Each night mom served dinner twice, us at at 5:30, and my father ate when he arrived home at 7. Often, for my father, she made an entirely different meal from what we had earlier. Frances hoped my fatherís special meal would keep his blood pressure and weight down. It never did.

Many women in the '50s did not have a driverís license and those who did, had their husband drive them. Mom could never understand why women wanted to be so dependent on their husbands, "What if he dies, or gets sick? What will they do?" Although my father usually took the car to work, my mother would get up early to drive him to work if she needed the car for shopping or errands.

When I was seven, my mom went back to work. It was a temporary position that lasted 25 years. I remember feeling abandoned. Like most children of the '50s, I came home from school for lunch each day. Now I went to the neighborís. No more boats made from oranges or having my sandwiches in pretty designs. The neighbor made me substantial food, but it wasnít like momís.

With mom working, not much besides lunch changed in my life, but Momís life did change. She needed to juggle transportation and one car. Every morning Mom slipped her full-length beaver coat over her sheer silky nightgown and drove my father to work, a 20-mile trek. Despite my father asking her to put real clothes on, she never did. His fear that police would pull her over had never materialized, and she continued driving in her nightgown and beaver coat for years.

After her daring drive she returned home, made breakfast, dressed and then drove another 30 miles to her job at Trenton State Hospital where she was an executive medical secretary. When her workday was finished, she came home, made dinner, fed us and went on to pick up my father. Upon returning home, she made his dinner. I donít think she ever sat down before 8 pm. She continued this routine for the next eight years, until our family bought a second car.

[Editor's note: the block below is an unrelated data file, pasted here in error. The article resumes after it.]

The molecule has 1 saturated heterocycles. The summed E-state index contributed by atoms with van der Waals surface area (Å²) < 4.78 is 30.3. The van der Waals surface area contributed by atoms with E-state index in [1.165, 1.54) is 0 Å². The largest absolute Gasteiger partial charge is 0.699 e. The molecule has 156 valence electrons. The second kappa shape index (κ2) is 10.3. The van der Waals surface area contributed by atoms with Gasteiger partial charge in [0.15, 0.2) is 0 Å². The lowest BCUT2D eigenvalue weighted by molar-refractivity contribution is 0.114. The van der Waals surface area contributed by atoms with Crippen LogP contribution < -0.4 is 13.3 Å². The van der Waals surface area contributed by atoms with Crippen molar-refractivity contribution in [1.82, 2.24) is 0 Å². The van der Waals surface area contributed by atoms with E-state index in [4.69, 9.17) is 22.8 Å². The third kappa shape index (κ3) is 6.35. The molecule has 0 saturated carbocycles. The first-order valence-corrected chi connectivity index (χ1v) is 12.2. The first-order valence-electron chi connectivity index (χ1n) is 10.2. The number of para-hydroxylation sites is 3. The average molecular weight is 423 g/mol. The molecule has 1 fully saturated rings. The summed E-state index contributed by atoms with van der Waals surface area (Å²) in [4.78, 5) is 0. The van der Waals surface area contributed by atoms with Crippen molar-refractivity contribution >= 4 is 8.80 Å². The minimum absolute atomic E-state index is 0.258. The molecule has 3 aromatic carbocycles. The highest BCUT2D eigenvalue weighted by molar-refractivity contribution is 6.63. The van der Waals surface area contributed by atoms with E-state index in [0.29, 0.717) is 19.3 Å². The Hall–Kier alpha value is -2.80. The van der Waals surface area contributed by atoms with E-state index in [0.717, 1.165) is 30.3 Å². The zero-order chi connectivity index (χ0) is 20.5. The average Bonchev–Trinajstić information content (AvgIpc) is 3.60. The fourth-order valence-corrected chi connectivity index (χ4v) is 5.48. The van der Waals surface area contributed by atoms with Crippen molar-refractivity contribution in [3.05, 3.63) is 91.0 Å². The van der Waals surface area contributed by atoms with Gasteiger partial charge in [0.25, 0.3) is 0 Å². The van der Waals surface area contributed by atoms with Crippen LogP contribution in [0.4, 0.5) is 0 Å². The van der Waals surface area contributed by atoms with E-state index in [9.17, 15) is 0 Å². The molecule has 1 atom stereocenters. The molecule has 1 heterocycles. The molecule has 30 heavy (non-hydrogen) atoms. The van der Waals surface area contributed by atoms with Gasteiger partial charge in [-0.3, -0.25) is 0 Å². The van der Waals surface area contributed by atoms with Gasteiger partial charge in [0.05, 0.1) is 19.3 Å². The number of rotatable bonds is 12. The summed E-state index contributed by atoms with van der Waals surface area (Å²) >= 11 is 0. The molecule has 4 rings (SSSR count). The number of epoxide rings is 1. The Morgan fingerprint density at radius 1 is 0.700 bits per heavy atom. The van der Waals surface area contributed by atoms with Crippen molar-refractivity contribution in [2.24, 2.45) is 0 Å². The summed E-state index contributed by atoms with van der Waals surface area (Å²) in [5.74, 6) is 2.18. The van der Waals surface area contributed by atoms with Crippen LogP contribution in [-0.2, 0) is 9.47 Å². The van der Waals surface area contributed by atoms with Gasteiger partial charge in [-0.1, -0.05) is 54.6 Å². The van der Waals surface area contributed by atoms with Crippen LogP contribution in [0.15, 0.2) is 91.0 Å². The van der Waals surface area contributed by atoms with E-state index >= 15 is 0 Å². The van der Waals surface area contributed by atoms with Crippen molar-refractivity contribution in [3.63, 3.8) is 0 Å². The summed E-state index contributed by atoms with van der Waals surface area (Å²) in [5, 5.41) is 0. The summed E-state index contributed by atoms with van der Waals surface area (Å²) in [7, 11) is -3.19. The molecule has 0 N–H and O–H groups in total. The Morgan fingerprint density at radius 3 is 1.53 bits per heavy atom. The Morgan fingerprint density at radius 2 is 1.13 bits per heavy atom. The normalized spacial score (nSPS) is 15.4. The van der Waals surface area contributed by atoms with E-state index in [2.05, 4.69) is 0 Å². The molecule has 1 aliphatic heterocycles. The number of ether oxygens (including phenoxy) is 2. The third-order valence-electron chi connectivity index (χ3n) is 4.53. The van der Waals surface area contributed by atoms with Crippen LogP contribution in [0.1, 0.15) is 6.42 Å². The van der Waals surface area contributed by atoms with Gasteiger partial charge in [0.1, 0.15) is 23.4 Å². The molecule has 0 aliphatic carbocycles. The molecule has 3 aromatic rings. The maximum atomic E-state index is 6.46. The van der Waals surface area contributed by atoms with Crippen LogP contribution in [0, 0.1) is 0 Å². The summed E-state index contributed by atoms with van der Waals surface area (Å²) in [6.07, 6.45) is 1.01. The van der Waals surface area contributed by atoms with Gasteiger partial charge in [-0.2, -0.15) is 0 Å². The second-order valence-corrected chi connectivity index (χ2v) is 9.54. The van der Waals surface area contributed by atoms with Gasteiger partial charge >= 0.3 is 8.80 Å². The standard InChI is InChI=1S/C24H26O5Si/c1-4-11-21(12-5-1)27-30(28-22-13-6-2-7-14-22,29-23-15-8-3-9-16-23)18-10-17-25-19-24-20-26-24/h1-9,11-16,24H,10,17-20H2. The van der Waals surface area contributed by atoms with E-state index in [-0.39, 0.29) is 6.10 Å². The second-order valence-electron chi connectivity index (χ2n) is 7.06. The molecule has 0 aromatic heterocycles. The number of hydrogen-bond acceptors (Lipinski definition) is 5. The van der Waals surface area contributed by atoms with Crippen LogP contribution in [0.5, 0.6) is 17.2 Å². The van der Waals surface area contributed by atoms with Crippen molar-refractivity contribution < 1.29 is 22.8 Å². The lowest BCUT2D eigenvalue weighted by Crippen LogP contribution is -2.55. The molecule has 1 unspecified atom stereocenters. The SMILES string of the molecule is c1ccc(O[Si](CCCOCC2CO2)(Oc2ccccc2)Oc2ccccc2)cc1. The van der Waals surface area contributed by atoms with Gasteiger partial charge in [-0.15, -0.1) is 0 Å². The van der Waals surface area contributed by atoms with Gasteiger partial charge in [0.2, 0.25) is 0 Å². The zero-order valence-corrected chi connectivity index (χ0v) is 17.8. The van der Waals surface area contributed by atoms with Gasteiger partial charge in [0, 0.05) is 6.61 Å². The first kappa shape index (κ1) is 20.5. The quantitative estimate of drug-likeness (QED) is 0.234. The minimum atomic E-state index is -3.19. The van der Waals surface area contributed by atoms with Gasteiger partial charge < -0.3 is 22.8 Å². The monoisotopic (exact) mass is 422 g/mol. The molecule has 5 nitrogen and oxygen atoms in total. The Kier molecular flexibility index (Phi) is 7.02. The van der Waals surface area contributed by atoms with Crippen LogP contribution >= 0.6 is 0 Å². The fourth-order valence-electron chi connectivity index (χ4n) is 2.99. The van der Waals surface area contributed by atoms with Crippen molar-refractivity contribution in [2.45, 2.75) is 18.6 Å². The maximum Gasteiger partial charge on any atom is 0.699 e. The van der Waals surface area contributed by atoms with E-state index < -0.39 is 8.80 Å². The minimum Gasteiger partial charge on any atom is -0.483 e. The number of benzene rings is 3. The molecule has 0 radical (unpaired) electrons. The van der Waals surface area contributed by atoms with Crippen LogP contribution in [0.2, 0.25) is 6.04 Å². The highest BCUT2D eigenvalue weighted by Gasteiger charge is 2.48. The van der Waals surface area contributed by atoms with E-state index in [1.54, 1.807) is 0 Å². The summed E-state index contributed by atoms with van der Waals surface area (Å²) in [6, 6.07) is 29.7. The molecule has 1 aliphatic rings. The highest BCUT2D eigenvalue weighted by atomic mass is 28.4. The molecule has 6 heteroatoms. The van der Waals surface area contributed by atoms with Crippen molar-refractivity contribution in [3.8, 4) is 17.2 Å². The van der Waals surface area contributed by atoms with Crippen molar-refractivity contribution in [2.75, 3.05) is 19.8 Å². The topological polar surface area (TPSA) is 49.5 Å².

My mother always told us "Might does not make right" and that you can and should fight "City Hall." Once, at my brotherís Little League game, Mom spotted the mayor of Trenton. She was not shy and gave him her not so high opinion of him. The Mayor kept smiling while she stated her complaints. He waited until she finished and offered his side. Although my mother never cared for the Mayor, she did respect him because he did listen to her.

She also was not one of the mothers who made the monthly PTA meetings, but that didnít mean she was not interested in our education. It was not uncommon for her to march into the principalís office and expound a complaint against a teacher, or policy. She stated with pride, "They donít want to see me coming into the school." More than once, we would be afraid to go to school after one of her numerous visits.

When I was in sixth grade my teacher molested me, and I told my mother. She made certain I was not fibbing, and then took off to visit all the mothers of the girls in my class. She urged them to come forward and make a complaint. It was the '50s and no one discussed such matters. She was disappointed that none of the mothers wanted to come forward even though their daughters also experienced advances from the teacher. 

The fear and weakness of those mothers appalled my mom, but it fueled her mission. The next day she went to school, and in no uncertain terms told the principal what act she would physically perform on him and the teacher if the teacher ever touched me again. The teacher did not bother me for the rest of the year.

My mother was my role model for entering womanhood in the late '60s. She taught me to question authority, be independent, fight for what I believe in, not to be afraid of my sexuality and to not care what others think. However, the most important thing she taught me, through her words and actions, was to be a strong woman. For that I am eternally grateful.